Lace packing tape is fun, while embossed letterpress greetings cards look sophisticated and feminine.
We love this lace print beauty packaging by Lipstick Queen too…
At the moment we’re researching future consumer behaviours that we think will impact design trends for Spring Summer 2011, when we expect we’ll really start to feel like we’re coming out of the recession. We expect the retail landscape and shopping experience as we know it to have transformed somewhat, and in some instances be radically different from the pre-recession mass-consumerism. This will be a selling environment where the customer (the word consumer will sound so outdated and inacurate by 2011; this term will seem insulting, passive, wasteful, decisionless) will genuinely drive the market, make demands of brands and request or decline relationships with brands.
We’ve been reading a lot about VPI, volunteered personal information; where individuals will offer up information about future purchases they wish to make, and invite companies to pitch for their business. So if you want a new car next spring, you would share this information (social networking sites are ripe for this type of development) and tell brands you’re looking for a new family car, next March, for a specified price, and then invite the automotive brands you like to pitch you their best offer. Customer really is king in this scenario. This new way of buying has the power to turn the system on it’s head, it would eliminate the need for advertising as we know it, and would transform the roles of salespeople to relationship managers within an organisation. The concept of brands hard-selling goods to consumers, and customers passively consuming just seems so old-fashioned all of a sudden.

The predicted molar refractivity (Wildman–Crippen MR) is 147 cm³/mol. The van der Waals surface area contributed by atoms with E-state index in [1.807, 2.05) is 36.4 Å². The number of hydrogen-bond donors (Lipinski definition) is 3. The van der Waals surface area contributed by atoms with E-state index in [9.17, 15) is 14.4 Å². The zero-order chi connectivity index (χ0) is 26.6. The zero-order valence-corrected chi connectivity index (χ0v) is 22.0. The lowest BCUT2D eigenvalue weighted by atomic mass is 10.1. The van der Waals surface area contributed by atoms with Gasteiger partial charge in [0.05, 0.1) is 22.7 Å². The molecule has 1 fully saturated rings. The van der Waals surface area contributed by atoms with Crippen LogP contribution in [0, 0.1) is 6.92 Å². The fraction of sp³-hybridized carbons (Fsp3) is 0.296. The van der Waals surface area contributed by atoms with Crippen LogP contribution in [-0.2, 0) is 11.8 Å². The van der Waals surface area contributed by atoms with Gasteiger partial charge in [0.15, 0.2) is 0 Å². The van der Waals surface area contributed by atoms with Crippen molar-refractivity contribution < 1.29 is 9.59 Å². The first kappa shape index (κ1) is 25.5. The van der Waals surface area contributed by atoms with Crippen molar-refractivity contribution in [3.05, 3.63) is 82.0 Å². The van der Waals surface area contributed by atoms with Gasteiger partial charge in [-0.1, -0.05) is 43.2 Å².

As with all future trends, the beginnings of the ‘next big thing’ are already here, there are little clues in the way society operates, the way taste evolves, the dissatisfactions with how things are currently done, that provide us with insights into how new needs will be met. We’ve seen some great examples of temporary retail environments like mobile stores and ‘pop-up’ restaurants and shops, and some clever mechanisms for selling online, but what does this mean for traditional retail environments? How will the big retailers begin to engage with us again? We’ve found a few examples of trends emerging which we’ll share with you over the coming weeks. We thought the concept of time-limited discounting was an interesting one to start us off…
Japanese trend scouts C Scout recently reported a new retail phenomenon spotted at the Shibuya 109 teen shopping complex where ‘time sales’ have become popular. For 10 or 20 minute periods, certain items are offered at knocked-down prices so that shoppers can take advantage of bargains. To draw attention to the special offers, staff hold up signs or shout (with a megaphone!), luring shoppers away from other stores. This is just one example of the new retail landscape that’s starting to emerge as we move out of the recession. Please share your thoughts with us- what do you think the future of retail looks like as we think about emerging from the recession?